News and Updates

Removing Wits

Learn about the game design decisions that went into removing Wits.

Going from 6 to 5 Attributes

We at The Contract just made a large change to the game, reducing the number of Attributes from 6 to 5. Before, we had Brawn, Dexterity, Charisma, Perception, Wits, and Intelligence. We combined Wits and Intelligence into Intellect.

This may not seem like a big change, but Attributes are big in The Contract. They contribute to every roll, affect a multitude of other mechanics, and are one of only two number-based stats that Players make choices about during character creation. On top of that, we have online character sheets, and active Players woke up this morning to find one fewer Attribute on their character sheets. That’s jarring even for a game in alpha.

To understand our choice, you must understand the three purposes Attributes serve in our game:

  1. Help define a character’s core competencies and archetype.
  2. Enrich action resolution by contextualizing ability use (all rolls pair an Attribute and an Ability based on the context).
  3. Provide balance levers for us designers and advancement decisions for the Players.

While our previous layout of Attributes achieved purpose #3 fairly well, we found it lacking on points #1 and #2.

On Point 1: Who has high Wits?

In order to define a character’s core competencies and archetype, each Attribute must represent a distinct aspect of the character. They must be evocative and clear.

So who has high Wits? Oscar Wilde? Sure, or does he have high Charisma? Michael Jordan? While he reacts quickly on the court, it has more to do with his Dexterity. Jackie Chan’s characters? Sure, but it is inextricably linked with his Dexterity and even Perception.

In addition to this ambiguity, The Contract’s gameplay revolves around putting Player characters into critical, life-or-death situations. Wits, on a characterization level, comes with the territory of being a Contractor.

In the end, it is less that we have combined Wits and Intelligence and more that we have combined it with several Attributes. We believe this will improve the ease with which you can represent a character with the sheet.

On Point 2: What should you roll?

In The Contract, when a character attempts an action with a risky or uncertain outcome, the GM calls for a roll that uses one Attribute and one Ability. For example, firing a gun is Dexterity + Firearms, but examining a gun could be Perception + Firearms, and selling a gun could be Charisma + Firearms.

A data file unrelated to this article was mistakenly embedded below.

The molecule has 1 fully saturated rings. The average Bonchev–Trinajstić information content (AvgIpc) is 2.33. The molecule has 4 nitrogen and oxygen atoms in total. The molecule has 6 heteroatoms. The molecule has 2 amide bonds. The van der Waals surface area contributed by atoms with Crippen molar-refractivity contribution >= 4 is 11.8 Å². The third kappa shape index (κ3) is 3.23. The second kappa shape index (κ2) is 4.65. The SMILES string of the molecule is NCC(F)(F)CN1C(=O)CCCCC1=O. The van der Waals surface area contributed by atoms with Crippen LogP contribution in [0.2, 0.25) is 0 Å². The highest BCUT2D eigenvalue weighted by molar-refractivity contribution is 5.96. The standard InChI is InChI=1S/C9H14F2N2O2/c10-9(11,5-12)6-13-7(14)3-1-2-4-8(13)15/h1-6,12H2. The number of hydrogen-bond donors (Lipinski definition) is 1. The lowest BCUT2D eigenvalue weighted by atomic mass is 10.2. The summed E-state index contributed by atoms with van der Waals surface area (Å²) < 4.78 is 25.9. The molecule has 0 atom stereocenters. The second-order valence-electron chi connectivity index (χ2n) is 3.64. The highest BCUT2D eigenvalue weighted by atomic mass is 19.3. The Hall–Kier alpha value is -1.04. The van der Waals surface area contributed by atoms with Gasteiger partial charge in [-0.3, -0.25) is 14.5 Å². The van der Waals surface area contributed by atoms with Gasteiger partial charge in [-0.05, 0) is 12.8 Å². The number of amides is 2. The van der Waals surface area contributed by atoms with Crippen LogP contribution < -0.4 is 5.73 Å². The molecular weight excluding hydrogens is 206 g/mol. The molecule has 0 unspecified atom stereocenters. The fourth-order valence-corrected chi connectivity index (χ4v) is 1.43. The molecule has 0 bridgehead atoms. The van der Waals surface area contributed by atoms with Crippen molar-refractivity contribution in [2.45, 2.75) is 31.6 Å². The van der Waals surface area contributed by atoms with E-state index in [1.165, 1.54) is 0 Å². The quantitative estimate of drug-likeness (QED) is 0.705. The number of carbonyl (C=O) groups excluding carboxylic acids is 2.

Wits added a lot of confusion to the process of calling for rolls. Imagine you turn up the urgency on any of the situations listed above. Now that time is of the essence, is examining the gun Wits + Firearms? And if I have a character with 1 Intelligence and 5 Wits, do they know more about guns when they’re pressed for time?

In reality, GMs should have been offering more limited information for Wits-based rolls than they did for Intelligence-based rolls, but that is demanding quite a bit from the GM. The easier the game is to GM, the better the experience will be.

Clearer Attribute domain reduces game-time conflicts and creates a smoother, more reliable gameplay experience.

Tradeoffs and Concessions

While we stand by our decision to change Attributes, we recognize that this choice came at a price.

A greater number of Attributes can provide additional resolution for the picture of a character. By removing Wits, we have made it more difficult to represent certain types of characters. These include jet pilots and professional video game players: people who have incredible reflexes but may not be hyper-dexterous or intellectual. This is relevant because in The Contract, you can play and build custom powers for any character concept.

It also complicates rolls for similar situations, the most relevant of which is rolls that involve the Ability Drive. We have now paired it with Dexterity in most cases.

In Conclusion

We are thankful to our incredible community for providing us with an extraordinary amount of playtesting. Despite being in alpha, The Contract has seen more playtesting than most published RPGs, both focused and free-form. This allows us to find and fine-tune mechanics using perspectives that we would have missed with a more narrow group of testers.

We’re excited about the new layout of Attributes and hope they make the game more enjoyable for new and experienced Players alike.